From the story Angelfish
Nothing in our mother’s life had nearly prepared her for coming home that evening. Our father’s death on an icy highway eight years earlier had shaken her, but she had resolved it to be God’s will. She also explained her marriage to Carl as a manifestation of God’s will.
As I sat alone in the gloaming, waiting for the headlights of her car to appear, I remember thinking that God was cruel. I felt nauseous. Beth found me staring into my lap. I couldn’t speak.
“Comfort your sisters,” she said.
We couldn’t live in the house after that. It is a part of the wound that is part of the silence, that is also part of the bond among Beth, and Marjorie, and Leslie and me.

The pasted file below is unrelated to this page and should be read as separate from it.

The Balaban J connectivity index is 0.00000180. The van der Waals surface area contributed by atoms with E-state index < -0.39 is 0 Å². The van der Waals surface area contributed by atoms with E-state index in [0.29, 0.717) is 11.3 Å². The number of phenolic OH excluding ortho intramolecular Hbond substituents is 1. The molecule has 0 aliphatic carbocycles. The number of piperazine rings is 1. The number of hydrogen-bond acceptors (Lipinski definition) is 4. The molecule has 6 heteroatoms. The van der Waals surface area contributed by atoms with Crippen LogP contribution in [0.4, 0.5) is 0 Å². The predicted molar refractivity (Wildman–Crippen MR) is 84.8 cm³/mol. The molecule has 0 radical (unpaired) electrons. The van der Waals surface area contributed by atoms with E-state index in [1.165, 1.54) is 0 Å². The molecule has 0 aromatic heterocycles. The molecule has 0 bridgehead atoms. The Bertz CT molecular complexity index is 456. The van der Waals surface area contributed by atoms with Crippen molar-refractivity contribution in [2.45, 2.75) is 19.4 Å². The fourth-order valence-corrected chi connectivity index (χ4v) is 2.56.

Beth was determined that we would break and bleed no more than necessary. For the necessary she brought canvas and oils for Marjorie, who still paints beautifully when she paints. I recall an opaque convalescence—mercifully aided by the onset of spring—that lasted months until the day Marjorie asked Beth why she didn’t sing in her garden like she used to. Forthwith, Beth resolved to sing again. She chased our disappointments and sadness away as if with a stick, and when she grew tired we would then take turns impersonating her.
“Where is it written that we give up, Mrs. Harper?” we would chime. And she would smile. It was her smile that healed us, and set us free.
Next story segment, Spatula.